I want to run my fastest marathon ever. I want to do an unassisted pull-up. I want to easily shoulder press 25-lb dumbbells over my head. I want to do a handstand — the real deal, not a wimpy one against the wall.
And just like the greedy Veruca Salt in Charlie and the Chocolate Factory, I want all these things right NOW.
But I must remember there was a reason Veruca was deemed a bad egg. Because she was impatient and selfish. And it’s the same with fitness goals. You can’t have ALL THE THINGS at once. Building the strength and speed to do what I want to do requires a great deal of time.
I’m about six weeks out from my next marathon. My training has generally being going well. I’ve been benefiting from personal training sessions with Leo at Bucktown Athletic Club, which have helped a lot. As long as I stay injury free and avoid major mishaps, I believe I will indeed run my fastest marathon ever.
But hitting this one big goal requires that I put a lot of my time and energy towards it. It’s been an awful lot of lacing up my running shoes and logging lots of miles on the Lakeshore path. That means I can’t spend as much time in the weight room with those dumbbells, or in the yoga studio practicing that handstand. Before I started training for the race, I had two sessions a week with Leo. With my marathon training schedule, I cut it down to once weekly.
Tackle one goal at a time Miss Ambitious. Makes sense, right? Then why am I so frustrated with myself for not making better progress on these other goals?
The Downsides of Being an Overachiever
Being an overachiever generally works well for me because it keeps me productively busy. If I didn’t have my to-do list of goals, I’d be slumped on my couch, buried under empty Cherry Garcia containers, polishing off yet another season of who knows what on Netflix.
My goals keep me striving towards what’s next; there’s never a dull moment because there’s another thing to accomplish!
Yet sometimes (more like oftentimes all the time), I find myself setting the bar too high for myself. I set too many goals that would be unrealistic to accomplish all at once — like shaving 20 minutes off my marathon time AND doing a pull-up AND nailing that handstand. If I had nothing to do but work out all day, I could maybe get all that done. But being the naturally ambitious person I am, you don’t even want to know the long list of personal and career-related goals I’m also striving towards.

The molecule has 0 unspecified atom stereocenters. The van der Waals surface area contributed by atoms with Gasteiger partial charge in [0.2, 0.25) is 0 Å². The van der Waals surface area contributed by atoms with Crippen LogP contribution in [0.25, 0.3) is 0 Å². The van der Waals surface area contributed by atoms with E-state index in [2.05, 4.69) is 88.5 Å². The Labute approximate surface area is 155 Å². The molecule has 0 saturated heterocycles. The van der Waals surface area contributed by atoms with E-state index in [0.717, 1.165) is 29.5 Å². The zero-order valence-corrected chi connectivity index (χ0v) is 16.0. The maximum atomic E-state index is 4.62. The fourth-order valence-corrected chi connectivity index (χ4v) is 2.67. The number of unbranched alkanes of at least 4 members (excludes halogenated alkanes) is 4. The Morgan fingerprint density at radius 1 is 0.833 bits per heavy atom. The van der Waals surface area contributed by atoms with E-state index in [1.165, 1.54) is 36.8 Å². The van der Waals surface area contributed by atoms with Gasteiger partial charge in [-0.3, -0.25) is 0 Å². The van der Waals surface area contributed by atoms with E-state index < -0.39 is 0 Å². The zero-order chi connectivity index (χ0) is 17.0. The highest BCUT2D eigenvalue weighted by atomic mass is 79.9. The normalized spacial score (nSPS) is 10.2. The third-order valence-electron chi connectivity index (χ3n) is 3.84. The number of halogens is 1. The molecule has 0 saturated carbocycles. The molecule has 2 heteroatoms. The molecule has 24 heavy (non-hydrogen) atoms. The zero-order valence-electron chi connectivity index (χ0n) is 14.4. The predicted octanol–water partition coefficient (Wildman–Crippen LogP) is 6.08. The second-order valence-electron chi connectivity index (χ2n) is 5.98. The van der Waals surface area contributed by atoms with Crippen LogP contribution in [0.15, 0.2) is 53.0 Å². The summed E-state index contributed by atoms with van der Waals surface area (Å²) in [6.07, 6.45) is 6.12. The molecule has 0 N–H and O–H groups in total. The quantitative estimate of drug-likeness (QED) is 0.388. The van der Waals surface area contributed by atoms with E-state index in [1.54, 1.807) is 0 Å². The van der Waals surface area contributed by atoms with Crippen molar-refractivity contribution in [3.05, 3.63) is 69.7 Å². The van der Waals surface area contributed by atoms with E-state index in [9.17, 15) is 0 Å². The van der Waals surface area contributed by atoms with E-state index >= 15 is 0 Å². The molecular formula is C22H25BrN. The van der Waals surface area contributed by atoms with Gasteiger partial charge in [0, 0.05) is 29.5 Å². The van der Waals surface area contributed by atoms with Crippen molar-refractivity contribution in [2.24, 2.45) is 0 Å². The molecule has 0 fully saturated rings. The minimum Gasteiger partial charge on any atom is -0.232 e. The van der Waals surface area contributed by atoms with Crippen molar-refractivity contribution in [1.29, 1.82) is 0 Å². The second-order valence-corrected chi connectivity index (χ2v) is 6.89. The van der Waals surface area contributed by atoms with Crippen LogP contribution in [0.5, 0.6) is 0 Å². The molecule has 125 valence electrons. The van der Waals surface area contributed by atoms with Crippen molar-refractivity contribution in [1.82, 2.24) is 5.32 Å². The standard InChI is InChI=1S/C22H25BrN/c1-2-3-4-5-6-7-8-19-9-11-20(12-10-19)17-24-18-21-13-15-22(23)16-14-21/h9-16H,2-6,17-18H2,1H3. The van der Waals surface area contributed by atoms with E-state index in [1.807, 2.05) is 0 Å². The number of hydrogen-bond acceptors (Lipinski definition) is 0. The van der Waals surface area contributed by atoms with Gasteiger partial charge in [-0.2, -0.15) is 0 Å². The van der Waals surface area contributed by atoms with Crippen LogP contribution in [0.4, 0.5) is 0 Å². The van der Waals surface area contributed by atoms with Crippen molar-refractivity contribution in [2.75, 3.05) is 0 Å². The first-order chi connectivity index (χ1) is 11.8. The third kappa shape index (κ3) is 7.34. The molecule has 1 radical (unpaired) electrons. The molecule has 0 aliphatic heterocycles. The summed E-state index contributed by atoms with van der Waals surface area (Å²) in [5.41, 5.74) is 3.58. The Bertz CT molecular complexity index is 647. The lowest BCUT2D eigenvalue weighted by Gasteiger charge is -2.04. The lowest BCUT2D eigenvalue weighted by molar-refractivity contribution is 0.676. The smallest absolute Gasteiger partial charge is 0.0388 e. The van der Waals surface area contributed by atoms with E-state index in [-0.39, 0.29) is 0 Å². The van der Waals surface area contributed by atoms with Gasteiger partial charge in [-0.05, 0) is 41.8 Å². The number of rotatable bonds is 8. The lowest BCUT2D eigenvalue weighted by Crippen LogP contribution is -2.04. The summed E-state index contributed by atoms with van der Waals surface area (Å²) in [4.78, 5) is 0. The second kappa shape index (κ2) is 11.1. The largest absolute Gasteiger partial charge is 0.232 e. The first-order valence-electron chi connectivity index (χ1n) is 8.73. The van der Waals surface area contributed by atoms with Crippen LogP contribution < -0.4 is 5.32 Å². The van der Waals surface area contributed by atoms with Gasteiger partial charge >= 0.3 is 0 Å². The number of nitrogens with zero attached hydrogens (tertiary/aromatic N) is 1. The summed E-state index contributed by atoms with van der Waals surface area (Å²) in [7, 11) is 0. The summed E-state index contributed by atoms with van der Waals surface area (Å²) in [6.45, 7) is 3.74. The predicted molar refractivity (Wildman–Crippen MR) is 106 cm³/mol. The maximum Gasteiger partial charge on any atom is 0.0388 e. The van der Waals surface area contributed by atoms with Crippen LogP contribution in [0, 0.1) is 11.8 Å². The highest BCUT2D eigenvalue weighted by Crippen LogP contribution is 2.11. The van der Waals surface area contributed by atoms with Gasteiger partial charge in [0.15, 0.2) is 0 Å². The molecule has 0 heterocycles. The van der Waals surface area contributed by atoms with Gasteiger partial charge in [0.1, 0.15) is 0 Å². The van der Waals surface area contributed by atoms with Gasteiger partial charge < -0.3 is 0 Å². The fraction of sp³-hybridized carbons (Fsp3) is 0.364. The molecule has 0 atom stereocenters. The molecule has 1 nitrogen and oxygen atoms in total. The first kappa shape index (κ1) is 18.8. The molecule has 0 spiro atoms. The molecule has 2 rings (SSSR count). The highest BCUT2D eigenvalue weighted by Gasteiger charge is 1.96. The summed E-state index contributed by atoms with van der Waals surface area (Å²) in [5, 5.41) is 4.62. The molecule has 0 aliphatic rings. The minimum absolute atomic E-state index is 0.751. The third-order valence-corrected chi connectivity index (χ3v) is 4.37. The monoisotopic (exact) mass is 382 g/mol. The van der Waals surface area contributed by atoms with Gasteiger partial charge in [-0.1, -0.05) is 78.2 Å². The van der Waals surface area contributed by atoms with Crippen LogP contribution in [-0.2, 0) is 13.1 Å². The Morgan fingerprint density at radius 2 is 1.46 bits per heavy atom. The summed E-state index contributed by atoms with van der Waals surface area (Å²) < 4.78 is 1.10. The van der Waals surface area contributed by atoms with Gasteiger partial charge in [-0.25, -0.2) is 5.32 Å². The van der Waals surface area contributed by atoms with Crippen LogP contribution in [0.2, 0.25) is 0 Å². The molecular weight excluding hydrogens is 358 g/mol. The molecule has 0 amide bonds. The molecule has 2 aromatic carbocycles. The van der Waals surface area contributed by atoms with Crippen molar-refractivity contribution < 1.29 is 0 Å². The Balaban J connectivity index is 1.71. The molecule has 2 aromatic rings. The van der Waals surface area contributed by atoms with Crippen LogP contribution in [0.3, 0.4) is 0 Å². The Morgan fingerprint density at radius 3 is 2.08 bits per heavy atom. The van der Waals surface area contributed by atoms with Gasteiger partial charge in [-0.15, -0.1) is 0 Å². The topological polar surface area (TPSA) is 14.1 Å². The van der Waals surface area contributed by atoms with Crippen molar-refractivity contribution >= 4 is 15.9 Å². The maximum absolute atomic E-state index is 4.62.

Additionally, I get so focused on churning through these that I even forget to celebrate once I hit a particular goal. Because there’s always another one on the list, begging to be accomplished!
So that leaves me in a constant state of feeling unaccomplished and disappointed with myself. Which is SO incredibly silly. What’s the point of striving for something only to blow right past it once you get there? What’s the point of being so hard on yourself?
I can’t “turn off” my overachieving tendencies, but what I can do is try to focus on one achievement at a time. And then actually pat myself on the back once I get there. So right now, it’s this marathon thing. After race day (and some rest and celebratory pints of Cherry Garcia, of course), I can brush off some of these other goals and direct my attention to them.
Post marathon, I can get back to the gym and get more one-on-one time with the weights. If it takes me awhile longer to get to that pull-up than I had initially hoped for, that’s perfectly fine. What’s the big hurry? The weight room isn’t going anywhere.
What about you? Do you have a particular goal you’re working towards? Why not try a few sessions with a personal trainer to help you get there?
Betsy Mikel is a freelance copywriter whose passion is telling the stories of entrepreneurs, brands and businesses that challenge the status quo. When she’s not biking or running all over every city she visits to find its best taqueria, you can find Betsy on Twitter at @betsym | betsymikel.com